Advanced filter logic allows these conditions to be grouped into logical structures, incorporating AND/OR as well as parentheses. The values for filters can be preset at the report level (for example, always filter this report where the date = yesterday) or can be set as a user prompt. When a filter is defined as a user prompt, the filter will be displayed on the report and the end user can specify the values at report run time. Filters can be defined as optional or mandatory, and can be preset with default values. For filters that contain lists of values, the values can be pre configured in a variety of ways, including from queries.

If the queries are long-running, these can be configured to run in batch so as not to cause performance issues when users are dynamically accessing these filters. Finally, filters can be linked together, such that the values in one filter are limited based on the other filters that have been selected.

Filtering on Aggregations (HAVING)

In some cases, you may want your query to filter data based on the result of an aggregation. By default, a SQL WHERE clause is applied at the lowest granularity of data, not the aggregated result set. Filtering at the aggregated level is achieved in SQL by applying a HAVING clause. When filtering on a metric, the user has the option to apply or remove the aggregation. If no aggregation is applied, the individual metric column is filtered in the WHERE clause. If an aggregation is applied, the filter condition is moved to the HAVING clause and the condition is applied at the aggregate level.

For example, if we have data containing product orders, if we filter where Units Sold > 10, this will apply at the individual order level, and the condition is added to the WHERE clause. If we apply the same filter, but add a SUM aggregation to Units Sold, this condition will be moved to the HAVING clause, and will filter after the data has been aggregated and grouped. So if we grouped by product name, we would get all products that had total Units Sold greater than 10, as demonstrated in the following screenshot.



Sorting your data (ORDER BY)

Sorting order can be applied to multiple columns, and there are options to sort raw values and post-formatted values. Custom sort orders can be defined for specific fields using Yellowfin Reference Codes. For greater flexibility, Yellowfin can apply advanced sorting on the post result set to achieve sorting that cannot be achieved via SQL alone.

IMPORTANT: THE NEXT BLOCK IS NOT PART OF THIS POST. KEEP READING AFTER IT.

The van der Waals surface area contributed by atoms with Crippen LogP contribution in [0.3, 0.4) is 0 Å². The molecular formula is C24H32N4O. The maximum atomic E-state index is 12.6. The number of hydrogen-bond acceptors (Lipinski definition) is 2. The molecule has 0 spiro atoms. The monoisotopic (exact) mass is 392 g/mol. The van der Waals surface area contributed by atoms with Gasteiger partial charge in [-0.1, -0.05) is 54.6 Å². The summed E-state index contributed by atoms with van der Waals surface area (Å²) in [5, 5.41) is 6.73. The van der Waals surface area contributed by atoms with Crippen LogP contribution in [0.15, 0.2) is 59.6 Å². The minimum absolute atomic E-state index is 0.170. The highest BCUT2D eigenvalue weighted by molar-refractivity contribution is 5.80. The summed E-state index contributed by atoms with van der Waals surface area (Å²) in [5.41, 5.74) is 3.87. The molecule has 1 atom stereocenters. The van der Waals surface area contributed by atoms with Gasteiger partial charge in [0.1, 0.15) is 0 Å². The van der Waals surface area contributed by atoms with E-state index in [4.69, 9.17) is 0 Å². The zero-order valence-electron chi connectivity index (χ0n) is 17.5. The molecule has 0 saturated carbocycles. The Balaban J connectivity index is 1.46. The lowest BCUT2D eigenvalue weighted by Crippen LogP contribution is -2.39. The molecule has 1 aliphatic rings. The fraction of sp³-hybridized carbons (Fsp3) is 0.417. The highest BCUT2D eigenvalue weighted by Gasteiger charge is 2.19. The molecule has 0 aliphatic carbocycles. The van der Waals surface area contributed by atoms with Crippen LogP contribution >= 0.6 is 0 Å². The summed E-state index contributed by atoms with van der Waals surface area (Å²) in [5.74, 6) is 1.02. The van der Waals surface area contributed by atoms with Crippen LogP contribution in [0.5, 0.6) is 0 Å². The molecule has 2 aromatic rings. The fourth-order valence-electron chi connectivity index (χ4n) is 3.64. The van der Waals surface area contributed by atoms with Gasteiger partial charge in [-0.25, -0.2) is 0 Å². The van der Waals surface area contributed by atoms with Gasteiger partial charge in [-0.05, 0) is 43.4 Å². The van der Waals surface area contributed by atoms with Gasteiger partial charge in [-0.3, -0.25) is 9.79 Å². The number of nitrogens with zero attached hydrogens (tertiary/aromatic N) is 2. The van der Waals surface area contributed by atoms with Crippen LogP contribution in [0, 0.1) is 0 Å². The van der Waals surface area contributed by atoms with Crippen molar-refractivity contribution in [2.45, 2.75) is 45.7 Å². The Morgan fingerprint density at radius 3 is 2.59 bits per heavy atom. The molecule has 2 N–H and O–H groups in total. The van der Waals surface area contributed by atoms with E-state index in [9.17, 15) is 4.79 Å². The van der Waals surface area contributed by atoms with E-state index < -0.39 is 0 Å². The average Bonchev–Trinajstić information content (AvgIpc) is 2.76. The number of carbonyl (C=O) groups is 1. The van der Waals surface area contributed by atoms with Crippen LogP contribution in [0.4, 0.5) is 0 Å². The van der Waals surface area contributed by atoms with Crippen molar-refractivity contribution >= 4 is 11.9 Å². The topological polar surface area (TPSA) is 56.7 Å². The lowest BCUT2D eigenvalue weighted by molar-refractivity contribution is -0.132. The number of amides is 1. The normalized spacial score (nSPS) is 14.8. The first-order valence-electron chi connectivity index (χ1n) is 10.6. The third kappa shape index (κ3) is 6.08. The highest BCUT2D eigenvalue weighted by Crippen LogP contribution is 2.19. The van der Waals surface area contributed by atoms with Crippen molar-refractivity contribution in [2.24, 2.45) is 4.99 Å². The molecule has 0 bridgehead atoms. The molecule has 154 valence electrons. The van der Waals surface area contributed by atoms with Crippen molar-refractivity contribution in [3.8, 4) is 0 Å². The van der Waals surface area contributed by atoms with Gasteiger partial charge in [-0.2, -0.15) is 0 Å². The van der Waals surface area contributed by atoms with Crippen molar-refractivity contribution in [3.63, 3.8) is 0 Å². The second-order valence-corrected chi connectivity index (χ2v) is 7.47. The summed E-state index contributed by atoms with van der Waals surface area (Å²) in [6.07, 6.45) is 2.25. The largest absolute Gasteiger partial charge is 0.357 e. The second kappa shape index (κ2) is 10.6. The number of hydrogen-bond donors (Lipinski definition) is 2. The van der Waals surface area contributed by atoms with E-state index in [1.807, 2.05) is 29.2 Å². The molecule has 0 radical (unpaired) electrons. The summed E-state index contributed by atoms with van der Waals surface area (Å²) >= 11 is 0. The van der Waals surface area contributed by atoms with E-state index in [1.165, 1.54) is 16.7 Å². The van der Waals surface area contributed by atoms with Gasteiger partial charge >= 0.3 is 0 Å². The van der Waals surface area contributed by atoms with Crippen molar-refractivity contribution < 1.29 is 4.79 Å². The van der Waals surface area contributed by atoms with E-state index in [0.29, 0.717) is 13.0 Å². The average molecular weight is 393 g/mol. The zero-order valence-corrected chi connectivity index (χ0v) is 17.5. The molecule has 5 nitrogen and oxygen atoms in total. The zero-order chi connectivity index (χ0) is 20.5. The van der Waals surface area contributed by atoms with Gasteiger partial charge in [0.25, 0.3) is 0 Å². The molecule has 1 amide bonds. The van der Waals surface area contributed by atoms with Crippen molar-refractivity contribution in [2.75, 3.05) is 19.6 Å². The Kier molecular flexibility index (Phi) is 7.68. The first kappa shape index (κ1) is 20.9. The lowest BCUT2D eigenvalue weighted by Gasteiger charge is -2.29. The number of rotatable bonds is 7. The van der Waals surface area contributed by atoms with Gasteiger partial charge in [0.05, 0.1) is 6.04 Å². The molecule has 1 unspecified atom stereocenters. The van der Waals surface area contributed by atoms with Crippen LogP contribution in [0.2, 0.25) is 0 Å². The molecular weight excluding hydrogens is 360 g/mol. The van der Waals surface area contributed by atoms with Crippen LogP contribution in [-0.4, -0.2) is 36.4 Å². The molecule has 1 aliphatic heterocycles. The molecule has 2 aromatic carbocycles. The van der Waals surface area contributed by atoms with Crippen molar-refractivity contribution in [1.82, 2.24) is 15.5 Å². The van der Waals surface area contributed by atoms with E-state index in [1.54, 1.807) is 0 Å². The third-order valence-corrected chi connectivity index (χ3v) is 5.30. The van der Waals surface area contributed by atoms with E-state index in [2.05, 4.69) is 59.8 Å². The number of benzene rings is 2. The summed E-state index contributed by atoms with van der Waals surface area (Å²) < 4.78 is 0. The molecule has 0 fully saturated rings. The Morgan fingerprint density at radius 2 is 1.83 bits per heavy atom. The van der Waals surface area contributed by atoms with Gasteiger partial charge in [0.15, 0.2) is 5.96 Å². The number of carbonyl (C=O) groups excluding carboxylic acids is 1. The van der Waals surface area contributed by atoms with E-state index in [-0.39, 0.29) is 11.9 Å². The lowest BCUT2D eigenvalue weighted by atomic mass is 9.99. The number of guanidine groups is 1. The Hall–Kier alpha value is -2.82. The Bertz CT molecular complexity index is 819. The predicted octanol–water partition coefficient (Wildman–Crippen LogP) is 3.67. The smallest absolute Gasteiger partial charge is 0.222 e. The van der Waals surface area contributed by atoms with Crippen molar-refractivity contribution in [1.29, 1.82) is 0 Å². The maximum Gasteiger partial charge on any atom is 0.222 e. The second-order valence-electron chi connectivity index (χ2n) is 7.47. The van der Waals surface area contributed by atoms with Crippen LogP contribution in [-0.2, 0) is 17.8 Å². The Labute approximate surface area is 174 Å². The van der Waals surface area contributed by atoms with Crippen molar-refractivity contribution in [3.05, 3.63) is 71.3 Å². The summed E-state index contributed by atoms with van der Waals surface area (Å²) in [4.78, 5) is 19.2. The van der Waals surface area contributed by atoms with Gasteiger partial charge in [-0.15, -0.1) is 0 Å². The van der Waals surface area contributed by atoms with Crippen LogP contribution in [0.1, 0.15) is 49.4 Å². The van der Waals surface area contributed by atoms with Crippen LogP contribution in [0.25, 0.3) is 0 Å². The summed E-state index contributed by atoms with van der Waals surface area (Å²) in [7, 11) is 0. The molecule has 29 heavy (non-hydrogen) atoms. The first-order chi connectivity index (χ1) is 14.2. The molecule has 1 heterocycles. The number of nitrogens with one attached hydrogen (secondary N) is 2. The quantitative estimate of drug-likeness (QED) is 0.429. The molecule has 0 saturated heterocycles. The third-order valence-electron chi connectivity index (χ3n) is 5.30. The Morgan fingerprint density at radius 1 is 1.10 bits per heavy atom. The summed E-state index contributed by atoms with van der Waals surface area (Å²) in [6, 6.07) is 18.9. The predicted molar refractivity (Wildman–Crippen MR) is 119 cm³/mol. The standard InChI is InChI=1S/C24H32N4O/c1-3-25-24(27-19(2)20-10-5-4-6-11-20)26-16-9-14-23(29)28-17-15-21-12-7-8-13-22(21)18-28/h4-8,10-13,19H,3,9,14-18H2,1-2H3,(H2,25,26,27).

Advanced Query Construction

Combining queries together with Subqueries

The Report Builder has the unique ability to create a wide variety of subqueries.

For example, a basic append-style subquery can be used to compare sales for a brand across two years.

Or as a more complex example, we might like to report on brands that had no sales last year but had sales this year, this can be achieved using a MINUS subquery.



Note that the only brands appearing are the ones with no date for the prior year.


It is also possible to create a report showing Brands where there are Sales in both years, using an INTERSECT subquery, or to create a classic UNION query, whereby the results of two queries are appended to each other.


Joining data across data sets with Advanced Subqueries

Each subquery type can be either a Basic Subquery, where the data is sourced from the same View; or an Advanced Subquery. Advanced Subqueries have the ability to source their data from a different View to the parent query. This View can source data from an entirely different data source. So you could combine Sales data with HR data with data about the Sales person, from a different database.


Protecting your system from overload

If your database is very large, it is possible for a user to create a query that can be time consuming, and in the case of SaaS DBMS, expensive. Yellowfin has multiple safeguards to protect the system from large query execution. Row limits can be configured at the data source level, and these can be varied by individual. So experienced users could have a larger row limit, and less experienced users a more restrictive row limit.

During the report build process, the query row limit can be configured dynamically, or automatic query refresh turned off - in which case sample data is used, enabling the report to be built very quickly and the query only executed upon request.


Getting a head-start with Guided NLQ

Yellowfin’s Guided NLQ (Natural Language Query) feature allows analytics users to build reports by typing a question. Unlike other NLQ implementations, Guided NLQ steps the user through a variety of possible options, making the question process simpler.

Whilst NLQ is aimed at lesser experienced users, it can also be used by experienced report builders as a fast way to start building a complex report. For example, rather than manually building an advanced subquery to find Brands with Sales this year but not last year, the following could be typed into Guided NLQ:


Yellowfin will then generate the following report:



Behind the scenes, a full blown report has been created - the user can open this report by clicking on the arrow in the top right corner. This will launch the Report Builder with the fully defined report, inclusive of field formatting, subqueries, charts and more. This report can be used as per any normal report built using simple drag and drop.


Other Cool Features in Yellowfin

Enjoy the deep dive? In future blogs, we will explore more complex reporting topics including the ability to create Advanced Calculations in a report. These are executed on the final result set - enabling calculations such as mode and standard deviation as well as many other complex mathematical, statistical and formatting functions.

We will also start exploring charts, from basic to advanced concepts including chart functions (such as forecasting) as well as set analysis, to help you get the most out of your Yellowfin deployment.

Discover Yellowfin Guided NLQ

Interested in how Yellowfin Guided NLQ works? Get familiarized with all of our features today with our free guides, or get in touch directly with our Sales team.